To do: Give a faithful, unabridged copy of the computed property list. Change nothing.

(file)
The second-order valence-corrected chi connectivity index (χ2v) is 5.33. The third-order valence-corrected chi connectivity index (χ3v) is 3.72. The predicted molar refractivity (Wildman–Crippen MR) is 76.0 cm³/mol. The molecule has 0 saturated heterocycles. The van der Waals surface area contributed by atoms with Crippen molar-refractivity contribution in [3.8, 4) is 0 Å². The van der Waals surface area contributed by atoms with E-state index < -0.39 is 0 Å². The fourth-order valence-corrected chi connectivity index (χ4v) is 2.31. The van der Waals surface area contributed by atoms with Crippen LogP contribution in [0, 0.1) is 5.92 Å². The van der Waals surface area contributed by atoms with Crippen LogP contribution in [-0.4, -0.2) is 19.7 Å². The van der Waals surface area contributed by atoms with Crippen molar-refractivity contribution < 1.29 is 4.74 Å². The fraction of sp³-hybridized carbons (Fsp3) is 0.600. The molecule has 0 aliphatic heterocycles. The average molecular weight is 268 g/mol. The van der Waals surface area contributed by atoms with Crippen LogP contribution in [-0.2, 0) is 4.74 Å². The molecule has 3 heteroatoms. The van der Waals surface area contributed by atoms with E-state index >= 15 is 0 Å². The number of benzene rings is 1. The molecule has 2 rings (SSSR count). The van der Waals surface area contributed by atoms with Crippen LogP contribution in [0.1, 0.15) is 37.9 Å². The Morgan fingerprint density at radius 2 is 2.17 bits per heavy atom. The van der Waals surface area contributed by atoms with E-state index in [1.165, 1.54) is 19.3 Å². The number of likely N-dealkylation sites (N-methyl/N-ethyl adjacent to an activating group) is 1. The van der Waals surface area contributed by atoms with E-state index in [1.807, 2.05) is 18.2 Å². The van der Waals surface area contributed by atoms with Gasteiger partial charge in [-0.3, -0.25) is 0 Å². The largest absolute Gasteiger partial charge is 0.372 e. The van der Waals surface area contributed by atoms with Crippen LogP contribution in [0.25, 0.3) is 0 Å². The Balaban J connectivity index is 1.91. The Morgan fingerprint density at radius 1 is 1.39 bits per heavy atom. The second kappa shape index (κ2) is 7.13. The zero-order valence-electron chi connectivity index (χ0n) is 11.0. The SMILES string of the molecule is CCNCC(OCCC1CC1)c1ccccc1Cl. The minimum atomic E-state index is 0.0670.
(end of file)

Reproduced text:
The second-order valence-corrected chi connectivity index (χ2v) is 5.33. The third-order valence-corrected chi connectivity index (χ3v) is 3.72. The predicted molar refractivity (Wildman–Crippen MR) is 76.0 cm³/mol. The molecule has 0 saturated heterocycles. The van der Waals surface area contributed by atoms with Crippen molar-refractivity contribution in [3.8, 4) is 0 Å². The van der Waals surface area contributed by atoms with E-state index < -0.39 is 0 Å². The fourth-order valence-corrected chi connectivity index (χ4v) is 2.31. The van der Waals surface area contributed by atoms with Crippen LogP contribution in [0, 0.1) is 5.92 Å². The van der Waals surface area contributed by atoms with Crippen LogP contribution in [-0.4, -0.2) is 19.7 Å². The van der Waals surface area contributed by atoms with Crippen molar-refractivity contribution < 1.29 is 4.74 Å². The fraction of sp³-hybridized carbons (Fsp3) is 0.600. The molecule has 0 aliphatic heterocycles. The average molecular weight is 268 g/mol. The van der Waals surface area contributed by atoms with Crippen LogP contribution in [-0.2, 0) is 4.74 Å². The molecule has 3 heteroatoms. The van der Waals surface area contributed by atoms with E-state index >= 15 is 0 Å². The number of benzene rings is 1. The molecule has 2 rings (SSSR count). The van der Waals surface area contributed by atoms with Crippen LogP contribution in [0.1, 0.15) is 37.9 Å². The Morgan fingerprint density at radius 2 is 2.17 bits per heavy atom. The van der Waals surface area contributed by atoms with E-state index in [1.165, 1.54) is 19.3 Å². The number of likely N-dealkylation sites (N-methyl/N-ethyl adjacent to an activating group) is 1. The van der Waals surface area contributed by atoms with E-state index in [1.807, 2.05) is 18.2 Å². The van der Waals surface area contributed by atoms with Gasteiger partial charge in [-0.3, -0.25) is 0 Å². The largest absolute Gasteiger partial charge is 0.372 e. The van der Waals surface area contributed by atoms with Crippen LogP contribution in [0.25, 0.3) is 0 Å². The Balaban J connectivity index is 1.91. The Morgan fingerprint density at radius 1 is 1.39 bits per heavy atom. The second kappa shape index (κ2) is 7.13. The zero-order valence-electron chi connectivity index (χ0n) is 11.0. The SMILES string of the molecule is CCNCC(OCCC1CC1)c1ccccc1Cl. The minimum atomic E-state index is 0.0670.